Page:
Fiction: The charm (from The Demon in Business Class)

Funny thing, WordPress doesn’t let me tag non-blog posts (the links in the header row), so without occasionally posting excerpts from my book, its potential readers can’t find me by searching. Every so often I’ll post a short excerpt here on the blog. To read the first two chapters, click here.

This is from the early pages. In the midst of a downsizing Zarabeth has found a new job, and, to her surprise, a path to the supernatural. 
On Friday half the cubicles outside Zarabeth’s office were empty and dark. The remaining people slouched at their small desks. She felt as if she faced a dog licking a deep wound, clammy feel of sepsis in the hot air. Pathetic. She would take a brick to it.
Her new boss Magda’s admin had forwarded a twenty-page report about satellites, a third redacted with thick black marker. It looked military or spook, above her own nerd rating.
Wanda knocked, holding a thick plastic-film envelope. “This just came by messenger.” Wanda stood there, impressed and curious.
“Thanks. Go away. Close the door.”
Inside the envelope were new business cards, employment documents, a ticket to London (tomorrow night, business class), also a jewelry box and a black parchment envelope.

In the box was an orange bottle opener, with the firm’s logo and the current tagline:
Straightforward Consulting - The Devil You Know
Her new job was all cloak-and-dagger, but she got a company tchotchke. Funny.
She signed the papers, put the flight in her calendar, shredded her old cards. All the while she thought about the black envelope. She locked the door and sliced open the flap with scissors.
Inside was a sheet of white parchment, the real kind, made from animal skin. On it a five-pointed star drawn in dark brown. Dried blood.
She shook it out onto the desk, studied it from all sides without touching it. She rotated it with the eraser of a pencil, sniffed the eraser, tasted it. Finally she touched the parchment. It felt cool, faintly greasy. She wasn’t about to touch the blood.
There had always been rumors, since Zarabeth’s earliest days pushing a cart full of hard drives, that Straightforward Consulting had uncanny resources. In the year since her friend Missy had revealed herself as a witch, Zarabeth had kept an ear out. In Houston a drunk petrochemical engineer talked about the firm’s Cold War intelligence work on occult matters. Janice Goldman in Los Angeles was aging too slowly, but she claimed it was vitamins. Zarabeth had never found anything as immediate or convincing as Missy’s power. Now Magda had made it scary plain.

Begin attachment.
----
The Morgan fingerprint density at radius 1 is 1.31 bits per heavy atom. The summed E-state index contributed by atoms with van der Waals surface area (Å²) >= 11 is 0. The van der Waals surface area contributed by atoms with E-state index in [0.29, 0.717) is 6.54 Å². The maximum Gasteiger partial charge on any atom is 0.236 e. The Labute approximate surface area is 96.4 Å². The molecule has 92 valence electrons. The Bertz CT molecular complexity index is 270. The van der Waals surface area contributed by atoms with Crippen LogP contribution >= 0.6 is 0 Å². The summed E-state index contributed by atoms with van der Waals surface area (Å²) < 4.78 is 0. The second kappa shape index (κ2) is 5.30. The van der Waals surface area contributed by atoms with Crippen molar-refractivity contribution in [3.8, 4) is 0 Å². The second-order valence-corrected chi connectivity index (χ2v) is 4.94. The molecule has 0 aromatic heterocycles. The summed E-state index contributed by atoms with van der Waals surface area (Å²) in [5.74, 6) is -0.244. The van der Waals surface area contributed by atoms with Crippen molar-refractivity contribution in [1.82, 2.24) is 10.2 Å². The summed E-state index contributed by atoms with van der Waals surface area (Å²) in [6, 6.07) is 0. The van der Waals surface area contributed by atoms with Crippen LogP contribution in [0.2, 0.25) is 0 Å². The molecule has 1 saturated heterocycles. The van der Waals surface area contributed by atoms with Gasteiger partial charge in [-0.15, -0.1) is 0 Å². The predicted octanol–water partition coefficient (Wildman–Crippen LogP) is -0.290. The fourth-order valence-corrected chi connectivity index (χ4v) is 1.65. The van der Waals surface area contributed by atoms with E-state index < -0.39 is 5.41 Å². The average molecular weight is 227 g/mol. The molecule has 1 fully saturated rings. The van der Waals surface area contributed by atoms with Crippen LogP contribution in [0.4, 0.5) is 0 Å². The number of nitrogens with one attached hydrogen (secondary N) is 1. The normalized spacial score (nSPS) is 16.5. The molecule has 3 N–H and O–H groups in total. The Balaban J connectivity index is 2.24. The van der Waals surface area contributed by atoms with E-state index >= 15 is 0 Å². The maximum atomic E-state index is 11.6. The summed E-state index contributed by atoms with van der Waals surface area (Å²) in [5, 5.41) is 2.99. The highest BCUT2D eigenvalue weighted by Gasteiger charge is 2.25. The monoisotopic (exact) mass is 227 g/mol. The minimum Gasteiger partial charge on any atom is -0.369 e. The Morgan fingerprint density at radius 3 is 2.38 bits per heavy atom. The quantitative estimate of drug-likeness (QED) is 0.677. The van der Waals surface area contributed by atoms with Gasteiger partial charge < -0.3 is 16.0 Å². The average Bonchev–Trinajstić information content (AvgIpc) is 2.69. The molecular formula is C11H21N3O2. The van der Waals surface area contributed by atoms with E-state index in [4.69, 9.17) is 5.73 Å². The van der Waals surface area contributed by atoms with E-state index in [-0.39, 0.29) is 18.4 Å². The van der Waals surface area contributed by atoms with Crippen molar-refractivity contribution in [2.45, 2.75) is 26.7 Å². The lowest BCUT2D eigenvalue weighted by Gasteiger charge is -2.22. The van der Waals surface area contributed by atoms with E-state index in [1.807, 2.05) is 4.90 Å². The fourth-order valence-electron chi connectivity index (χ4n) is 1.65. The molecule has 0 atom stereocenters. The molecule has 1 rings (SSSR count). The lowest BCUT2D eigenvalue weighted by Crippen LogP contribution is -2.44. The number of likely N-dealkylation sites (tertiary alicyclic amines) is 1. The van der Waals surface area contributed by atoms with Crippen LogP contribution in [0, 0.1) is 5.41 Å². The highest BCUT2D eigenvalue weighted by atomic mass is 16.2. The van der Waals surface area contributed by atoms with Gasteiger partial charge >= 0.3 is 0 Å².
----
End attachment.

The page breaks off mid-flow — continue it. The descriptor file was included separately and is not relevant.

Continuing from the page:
The parchment was a dormant charm, a magic spell embedded in an object, like a disk of software. If Zarabeth burned the parchment something would happen. Zarabeth looked through the papers, looked again, checked her e-mail. Nothing said what the charm did.
Don’t do it, do it now, do it later. A new job in London at the other end of the dare. She had to do it now. Here there were people to help if she had a problem, and if she turned into a monster she could eat them.
Zarabeth emptied out her candy jar, hiked up her skirt and sat on the floor. Her heart raced and fluttered. It could be a slave collar. It could be awful. She took yoga breaths to calm down, count of four in through her nostrils, count of eight out her mouth.
She held the charm by the corner and lit it with her cigarette lighter. The parchment burned fast with hot blue hissing flames. She dropped it into the jar, her fingers smarting. Thick oily smoke spilled over the edge of the jar. Zarabeth inhaled the smoke, coughed hard. She inhaled again, pressed her hands to her mouth to hold it in. It itched like bugs in her lungs.
She leaned back on her elbows. By the time her arms fell asleep she felt a newness in her mind, an idea with no meaning. The smoke was gone but the jar was still warm.
The phone rang. She clambered onto her chair, keyed the speaker.
“I’m Endre,” the caller said. “ProgEm Internal Support. We shipped you a device —”
“The charm? Yes, I got it, thank you.”
“Any problems with it? Sorry we sent no documentation.” Something funny in his voice.
“No,” Zarabeth said. “I mean, I think I did it right.”
“It sounds as if everything worked,” Endre said lightly. “I also wanted to give you our phone number here in case you have questions later.”
“That’s great, thanks.” Not his voice, Zarabeth thought, as she keyed the number into her phone’s contact list. His accent? His words. His words and the order of the words. And hers. “Endre?” she asked. “Am I — we’re speaking Hungarian, right?”
“Yes, Miss Battrie, we’re speaking Hungarian.” Endre sounded pleased, the same gotcha Magda had also enjoyed at her expense. These people liked to fuck with you.
“Wow. Cool. So it just —”
“It just works. The Polyglot begins with standard speech, adapts to your current region. Brush up before you go with web-casts or movies.” He switched to English, with a thick accent. “There’s online help if you want more information. And we staff this desk twenty-four-seven.”
“Köszönöm szépen, Endre.”
“Szívesen, Szarabet. Look forward to working with you.”
Zarabeth hung up. She laughed. Wait until she told Missy, told her in French and Gaelic.

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